The e-commerce trend was already growing at a strong clip even before the COVID-19 pandemic accelerated it. With most Americans attempting to reduce their risks of contracting or spreading the coronavirus, they took much of their shopping online.
Many businesses that once saw e-commerce as their enemy now see it as their biggest growth driver. Three companies making this transition possible are Shopify (NYSE:SHOP), FedEx (NYSE:FDX), and Honeywell (NASDAQ:HON). And each of their stocks is still a great buy.
Few companies embody e-commerce more than Shopify. Its digital storefronts help merchants of all sizes take their businesses online, something that vast numbers of them found themselves compelled to do during the pandemic.
Shopify's revenue comes from two sources: subscription solutions and merchant solutions. Subscription solutions are fairly self-explanatory. Shopify's clients pay various tiers of monthly subscriptions to use its services. The merchant solutions category includes an array of tools and services beyond those that are included in a monthly subscription. Clients pay for these based on how heavily they use them. Services like shipping labels and tracking, as well as financing and payment processing, earn Shopify more money and encourage customers to renew their subscriptions.
Both segments of the business are incredibly profitable. In 2020, subscription revenue accounted for 31% of revenue and had a gross margin of 79%. Merchant solutions revenue made up the other 69% and had a gross margin of 41%. These numbers can be a bit misleading, given that gaining access to Shopify's merchant solutions is a big reason why many businesses join up on the subscription side in the first place.
Shopify is an expensive tech stock, with a price-to-sales ratio of 46. However, its growth rate has been truly incredible. Last year, revenue grew by 86%, with subscription revenue growing by 41% and merchant solutions revenue growing by 116%. Management expects growth to slow down in 2021, but the long-term future looks bright.
Shares of package delivery giant FedEx gained 6% on March 19 after the company delivered earnings for its fiscal third quarter that handily beat estimates. FedEx earned $21.5 billion in revenue in the quarter, which ended on Feb. 28. That not only made it a record holiday quarter, but the highest quarterly revenue in its history. What's also encouraging is the company's business-to-business (B2B) volumes, which had declined substantially early in the pandemic, have since improved back to 2019 levels due to vaccine shipments, retail, and tech. Automotive and industrial B2B volumes are still down.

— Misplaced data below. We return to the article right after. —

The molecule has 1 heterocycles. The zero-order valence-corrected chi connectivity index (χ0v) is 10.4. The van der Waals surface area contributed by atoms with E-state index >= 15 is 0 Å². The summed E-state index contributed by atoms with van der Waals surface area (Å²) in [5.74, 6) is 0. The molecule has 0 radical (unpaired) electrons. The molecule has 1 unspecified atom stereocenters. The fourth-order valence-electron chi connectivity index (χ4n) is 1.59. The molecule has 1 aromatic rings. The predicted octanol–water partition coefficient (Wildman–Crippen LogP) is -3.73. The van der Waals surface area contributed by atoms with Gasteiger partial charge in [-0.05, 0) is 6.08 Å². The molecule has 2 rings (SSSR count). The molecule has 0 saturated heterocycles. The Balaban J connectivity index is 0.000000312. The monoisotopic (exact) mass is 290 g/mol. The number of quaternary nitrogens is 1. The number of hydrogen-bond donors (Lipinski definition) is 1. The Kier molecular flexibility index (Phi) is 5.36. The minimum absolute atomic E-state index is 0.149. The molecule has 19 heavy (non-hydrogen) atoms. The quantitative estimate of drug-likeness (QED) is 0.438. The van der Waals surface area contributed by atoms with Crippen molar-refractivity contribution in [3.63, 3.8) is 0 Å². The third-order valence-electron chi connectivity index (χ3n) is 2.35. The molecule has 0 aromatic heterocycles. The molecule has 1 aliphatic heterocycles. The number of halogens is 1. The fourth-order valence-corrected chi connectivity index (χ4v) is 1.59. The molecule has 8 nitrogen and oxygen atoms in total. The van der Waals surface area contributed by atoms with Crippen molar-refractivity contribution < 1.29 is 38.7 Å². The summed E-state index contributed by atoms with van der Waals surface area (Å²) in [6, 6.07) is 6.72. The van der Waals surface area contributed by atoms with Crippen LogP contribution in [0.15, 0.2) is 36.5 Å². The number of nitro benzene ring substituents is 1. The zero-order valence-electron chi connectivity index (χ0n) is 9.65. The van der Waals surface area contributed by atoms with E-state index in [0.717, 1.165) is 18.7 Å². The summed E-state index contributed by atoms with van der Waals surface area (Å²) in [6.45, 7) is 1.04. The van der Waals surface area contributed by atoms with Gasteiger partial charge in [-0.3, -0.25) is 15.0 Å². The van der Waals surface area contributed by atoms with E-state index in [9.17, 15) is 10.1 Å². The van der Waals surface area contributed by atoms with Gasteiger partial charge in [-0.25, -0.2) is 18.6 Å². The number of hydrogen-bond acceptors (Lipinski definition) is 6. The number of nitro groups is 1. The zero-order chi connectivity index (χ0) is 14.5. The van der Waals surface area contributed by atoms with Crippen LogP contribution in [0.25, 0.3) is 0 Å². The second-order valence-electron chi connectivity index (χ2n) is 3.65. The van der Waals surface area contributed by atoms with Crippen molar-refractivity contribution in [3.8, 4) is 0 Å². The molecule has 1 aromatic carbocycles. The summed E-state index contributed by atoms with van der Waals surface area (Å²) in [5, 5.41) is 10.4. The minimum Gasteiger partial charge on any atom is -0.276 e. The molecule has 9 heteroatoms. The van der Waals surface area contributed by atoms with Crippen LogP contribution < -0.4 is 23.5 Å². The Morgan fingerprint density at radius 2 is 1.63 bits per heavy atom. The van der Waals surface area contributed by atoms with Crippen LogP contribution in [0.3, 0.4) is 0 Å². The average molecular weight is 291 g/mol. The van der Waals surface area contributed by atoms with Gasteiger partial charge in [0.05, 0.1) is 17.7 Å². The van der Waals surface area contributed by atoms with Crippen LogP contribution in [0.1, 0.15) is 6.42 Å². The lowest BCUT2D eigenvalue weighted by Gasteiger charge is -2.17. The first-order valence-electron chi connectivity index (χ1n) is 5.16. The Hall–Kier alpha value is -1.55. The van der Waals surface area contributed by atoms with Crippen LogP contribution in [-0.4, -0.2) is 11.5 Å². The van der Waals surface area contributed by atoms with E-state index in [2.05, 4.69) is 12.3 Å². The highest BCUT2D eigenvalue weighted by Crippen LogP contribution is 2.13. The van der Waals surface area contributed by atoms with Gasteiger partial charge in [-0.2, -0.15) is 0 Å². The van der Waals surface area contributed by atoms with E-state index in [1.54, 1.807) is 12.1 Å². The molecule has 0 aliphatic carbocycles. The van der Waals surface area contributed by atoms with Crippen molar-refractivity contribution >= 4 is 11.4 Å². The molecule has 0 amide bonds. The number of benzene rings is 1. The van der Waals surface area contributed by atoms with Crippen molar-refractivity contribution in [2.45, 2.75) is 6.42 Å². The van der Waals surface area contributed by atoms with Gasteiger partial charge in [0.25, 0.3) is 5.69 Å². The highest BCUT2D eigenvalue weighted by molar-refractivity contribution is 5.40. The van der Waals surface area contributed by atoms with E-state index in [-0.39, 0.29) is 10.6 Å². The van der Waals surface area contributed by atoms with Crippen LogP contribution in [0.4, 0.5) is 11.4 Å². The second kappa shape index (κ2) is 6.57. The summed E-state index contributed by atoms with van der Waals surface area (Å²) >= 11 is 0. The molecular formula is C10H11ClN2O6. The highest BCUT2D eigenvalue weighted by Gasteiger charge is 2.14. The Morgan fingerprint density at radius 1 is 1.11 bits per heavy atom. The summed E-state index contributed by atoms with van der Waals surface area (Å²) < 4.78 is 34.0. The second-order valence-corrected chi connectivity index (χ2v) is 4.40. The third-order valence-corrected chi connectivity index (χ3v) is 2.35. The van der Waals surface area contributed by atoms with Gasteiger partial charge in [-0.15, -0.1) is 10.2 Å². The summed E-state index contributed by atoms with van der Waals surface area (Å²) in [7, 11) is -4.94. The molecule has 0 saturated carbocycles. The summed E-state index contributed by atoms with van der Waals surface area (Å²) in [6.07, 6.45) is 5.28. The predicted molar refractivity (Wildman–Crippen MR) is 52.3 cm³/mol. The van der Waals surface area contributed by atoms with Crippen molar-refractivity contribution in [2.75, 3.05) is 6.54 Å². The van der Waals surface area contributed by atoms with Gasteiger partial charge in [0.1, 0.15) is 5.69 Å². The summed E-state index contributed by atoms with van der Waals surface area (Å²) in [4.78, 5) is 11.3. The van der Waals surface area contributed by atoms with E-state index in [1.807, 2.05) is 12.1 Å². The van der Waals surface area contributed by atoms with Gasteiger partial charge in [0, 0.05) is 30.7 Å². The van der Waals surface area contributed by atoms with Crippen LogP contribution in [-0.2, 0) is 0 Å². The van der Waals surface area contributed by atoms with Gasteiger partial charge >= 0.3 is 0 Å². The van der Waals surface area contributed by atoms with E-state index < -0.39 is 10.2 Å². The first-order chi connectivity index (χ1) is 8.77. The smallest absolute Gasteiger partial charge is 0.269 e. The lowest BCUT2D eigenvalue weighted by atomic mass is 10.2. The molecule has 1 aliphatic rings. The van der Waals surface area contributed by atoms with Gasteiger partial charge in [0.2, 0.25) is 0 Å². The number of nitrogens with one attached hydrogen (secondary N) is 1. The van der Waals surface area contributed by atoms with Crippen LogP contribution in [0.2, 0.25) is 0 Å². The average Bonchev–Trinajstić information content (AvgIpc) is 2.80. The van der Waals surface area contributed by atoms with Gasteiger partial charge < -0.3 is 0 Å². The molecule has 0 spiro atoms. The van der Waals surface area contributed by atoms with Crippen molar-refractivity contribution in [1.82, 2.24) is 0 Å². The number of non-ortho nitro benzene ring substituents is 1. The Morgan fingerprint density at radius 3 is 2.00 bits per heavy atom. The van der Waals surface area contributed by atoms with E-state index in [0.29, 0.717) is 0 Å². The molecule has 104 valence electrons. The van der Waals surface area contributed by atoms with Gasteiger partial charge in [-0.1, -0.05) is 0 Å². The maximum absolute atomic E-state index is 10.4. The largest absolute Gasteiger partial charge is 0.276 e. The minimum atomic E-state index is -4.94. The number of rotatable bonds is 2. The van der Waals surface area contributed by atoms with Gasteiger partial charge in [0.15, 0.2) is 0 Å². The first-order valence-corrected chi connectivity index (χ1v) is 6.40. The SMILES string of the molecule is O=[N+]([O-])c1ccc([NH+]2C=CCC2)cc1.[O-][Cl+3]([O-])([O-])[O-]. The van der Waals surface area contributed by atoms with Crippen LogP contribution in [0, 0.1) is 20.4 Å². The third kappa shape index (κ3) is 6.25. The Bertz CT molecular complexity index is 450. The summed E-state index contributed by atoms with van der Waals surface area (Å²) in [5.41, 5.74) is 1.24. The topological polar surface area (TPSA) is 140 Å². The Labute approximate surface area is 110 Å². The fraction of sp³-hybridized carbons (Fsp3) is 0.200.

Over the past year, FedEx and rival United Parcel Service have benefited from the growth in residential deliveries. E-commerce has played a key role in that, and both companies believe e-commerce growth is here to stay. During the fiscal Q3 conference call, FedEx Chief Marketing and Communications Officer Brie Carere said:
The U.S. domestic parcel market is expected to grow to 101 million packages a day by calendar year 2022, with e-commerce contributing 86% of total U.S. market growth. E-commerce as a percentage of U.S. retail sales was approximately 21% in Q4 of calendar year 2020, significantly above the pre-pandemic level.
The ideal scenario for FedEx would be a rebound in B2B volumes, permanent changes in consumer behavior that favor FedEx Express and Ground deliveries, and long-term growth in e-commerce.
Like most industrial stocks, Honeywell's performance tanked in 2020's second quarter, but largely recovered by the end of the year. The company's 2021 guidance suggests higher revenue, EPS, and free cash flow than 2020, but not by much. In fact, all three metrics are forecast to be lower than its 2019 and 2018 results.
Wall Street isn't focused on Honeywell's 2020 or 2021 results, but rather on the anticipated rebound in the commercial aerospace sector and the growth potential of the Industrial Internet of Things (IIoT). In the past, industrial companies scaled through efficiency improvements and globalization. While this is still true, Honeywell sees a bright future in connecting industrial assets and making them run better using technology.
This is what IIoT is all about, and Honeywell believes it will have a $100 billion total addressable market in this space. The scope extends to all of its business segments, but its safety and productivity solutions unit is garnering most of the attention right now. That was the only segment that grew in 2020, largely thanks to increased demand for pandemic-related safety products and an uptick in warehouse automation.
As e-commerce grows, so does the need for warehouse safety and automation products such as those Honeywell offers. Companies whose distribution centers can keep their supply chains organized, correctly fill orders, and deliver packages faster gain an edge over their competition.
Honeywell's Momentum warehouse execution system is a software solution that helps distribution centers function more efficiently. It uses machine learning algorithms and optimization techniques to generate what the company calls "decision intelligence" -- essentially, insights that can make distribution centers safer and more efficient.
Unlike Shopify or FedEx, Honeywell is a diversified industrial conglomerate with a host of business segments, which makes it a safer but less direct way to invest in the e-commerce trend. And at current share prices, Honeywell offers a dividend yield of 1.7%.